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Public hospitals are deserted. Government offices left dark. And trains don’t leave stations.

Despite risks to their lives and livelihoods, many Myanmar civil servants are refusing to work for the junta as a growing civil disobedience movement seeks to thwart the generals by paralyzing the bureaucracy.

“The military needs to prove that they can manage the country well as a government. But if we … the civil servants don’t work, their plan to take power will fail,” Thida, a public university lecturer who asked to use a pseudonym, said Monday as cities were brought to a standstill by the largest strike yet.

In the three weeks since the coup, Thida has refused to teach her online classes. She joined the nationwide walkouts kicked off by medical workers, many of whom are now in hiding to evade arrest.

From the capital to seaside ports, work stoppages in the private sector have hollowed out offices and factories and forced many bank branches shut.

But it is the civil servants’ swelling ranks within the resistance that has the junta particularly rattled.

Without them, it is unable to collect taxes, send out electricity bills, test the population for COVID-19 or simply keep the country running.

The specter of a financial crisis — already brewing because of the pandemic downturn and a decline in foreign investment — looms large.

Cracks starting to show

It remains unclear how many of the roughly 1 million public sector workers are participating.

One crowdsourced survey found members of all 24 government ministries are now involved, while the U.N. special rapporteur on Myanmar has estimated three-quarters of the civil servants are on strike.

Their absence is beginning to bite.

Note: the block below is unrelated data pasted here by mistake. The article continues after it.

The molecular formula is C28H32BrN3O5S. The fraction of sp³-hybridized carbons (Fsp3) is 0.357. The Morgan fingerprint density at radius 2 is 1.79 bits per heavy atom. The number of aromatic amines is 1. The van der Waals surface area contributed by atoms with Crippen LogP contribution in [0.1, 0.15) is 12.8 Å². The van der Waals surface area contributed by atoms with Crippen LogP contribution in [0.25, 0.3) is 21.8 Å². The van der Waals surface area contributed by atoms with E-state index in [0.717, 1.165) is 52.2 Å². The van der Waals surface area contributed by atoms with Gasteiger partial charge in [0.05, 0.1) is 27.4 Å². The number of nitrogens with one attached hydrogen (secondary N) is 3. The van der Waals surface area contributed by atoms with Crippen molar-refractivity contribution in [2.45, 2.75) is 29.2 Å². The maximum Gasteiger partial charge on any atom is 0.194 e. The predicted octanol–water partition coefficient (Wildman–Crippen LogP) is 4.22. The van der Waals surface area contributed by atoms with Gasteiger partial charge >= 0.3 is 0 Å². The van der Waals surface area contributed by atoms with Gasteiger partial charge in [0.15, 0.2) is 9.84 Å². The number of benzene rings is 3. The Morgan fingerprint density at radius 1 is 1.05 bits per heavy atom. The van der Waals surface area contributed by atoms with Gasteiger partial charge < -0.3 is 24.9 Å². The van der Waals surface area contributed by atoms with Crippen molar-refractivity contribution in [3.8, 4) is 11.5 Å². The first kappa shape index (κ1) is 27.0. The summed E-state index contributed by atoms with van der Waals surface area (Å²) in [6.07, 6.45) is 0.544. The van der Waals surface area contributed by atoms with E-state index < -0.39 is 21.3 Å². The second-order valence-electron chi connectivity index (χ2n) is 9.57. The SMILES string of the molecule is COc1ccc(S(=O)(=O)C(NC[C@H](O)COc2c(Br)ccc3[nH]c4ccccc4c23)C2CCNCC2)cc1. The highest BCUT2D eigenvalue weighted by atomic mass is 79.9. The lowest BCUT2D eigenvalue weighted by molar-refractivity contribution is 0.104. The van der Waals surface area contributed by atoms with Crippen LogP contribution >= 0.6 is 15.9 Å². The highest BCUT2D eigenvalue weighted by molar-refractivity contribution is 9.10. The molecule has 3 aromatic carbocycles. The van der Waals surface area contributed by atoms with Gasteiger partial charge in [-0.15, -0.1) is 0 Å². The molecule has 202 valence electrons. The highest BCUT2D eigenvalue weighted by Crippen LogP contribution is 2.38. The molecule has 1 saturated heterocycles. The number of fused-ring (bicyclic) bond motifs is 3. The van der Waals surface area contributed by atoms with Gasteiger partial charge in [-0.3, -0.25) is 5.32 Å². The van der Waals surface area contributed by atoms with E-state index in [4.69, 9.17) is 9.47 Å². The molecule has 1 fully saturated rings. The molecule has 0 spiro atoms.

Nearly one-third of the nation’s hospitals are no longer functioning, coup leader Min Aung Hlaing said this week.

Decrying medical professionals’ failure to fulfill their duties, he hinted that working doctors and teachers would soon receive cash rewards, according to remarks reported by state media Tuesday.

One doctor said that staff shortages meant his hospital has had to turn away new patients. Medical “cover teams” have formed to provide emergency treatment to protesters under fire from rubber bullets and live ammunition.

Paper pushing in government departments has all but halted, according to local media reports, and around the country clerks, drivers and administrators have been dismissed over their absence.

“The military didn’t anticipate that a large part of the civil service would walk out and leave them without a state apparatus,” said an analyst who asked to remain anonymous, as the junta has detained more than 700 of its critics.

“The impact of the movement doesn’t necessarily depend on all of the bureaucracy participating, but on key parts paralyzing the military’s ability to collect revenue and distribute it across the state machinery.”

The extent of this incapacitation could become clearer Friday, when Myanmar’s State Administration Council — as the coup leaders have dubbed themselves — confronts payday for the entire public sector.

The Myanmar Economic Bank (MEB), which distributes government salaries and pensions, has been hobbled by walkouts, but state media said it was a “baseless rumour” that compensation would not be forthcoming.

Pressure campaign

In a sign of the generals’ growing uneasiness, official media outlets have printed near-daily summonses for civil servants to return or face legal action, while overnight arrests have targeted civil disobedience movement participants.

Hotlines allow members of the public to report anyone encouraging such action.

“All civil servants from ministries who are participating in the civil disobedience movement are getting pressure,” an MEB staffer said.

Min Ko Naing, a leader of the 1988 pro-democracy uprising, urged government workers to continue their strike, saying on Facebook that it was the most important factor in the bid to bring down the regime.

But the strategy comes at personal cost.

Thida, the university lecture, is not expecting to collect a salary for the foreseeable future.

“I have saved some income and I will use that,” she said. “I understand we need to make some sacrifices to fight the military junta.”

Groups have sprung up to assist public employees with food and housing, while members of the ousted civilian government have pledged to compensate lost wages should they reclaim power, fuelling the hopes of workers like Thida.

“I am not worried at all about losing my job, as I believe that democracy will be restored.”

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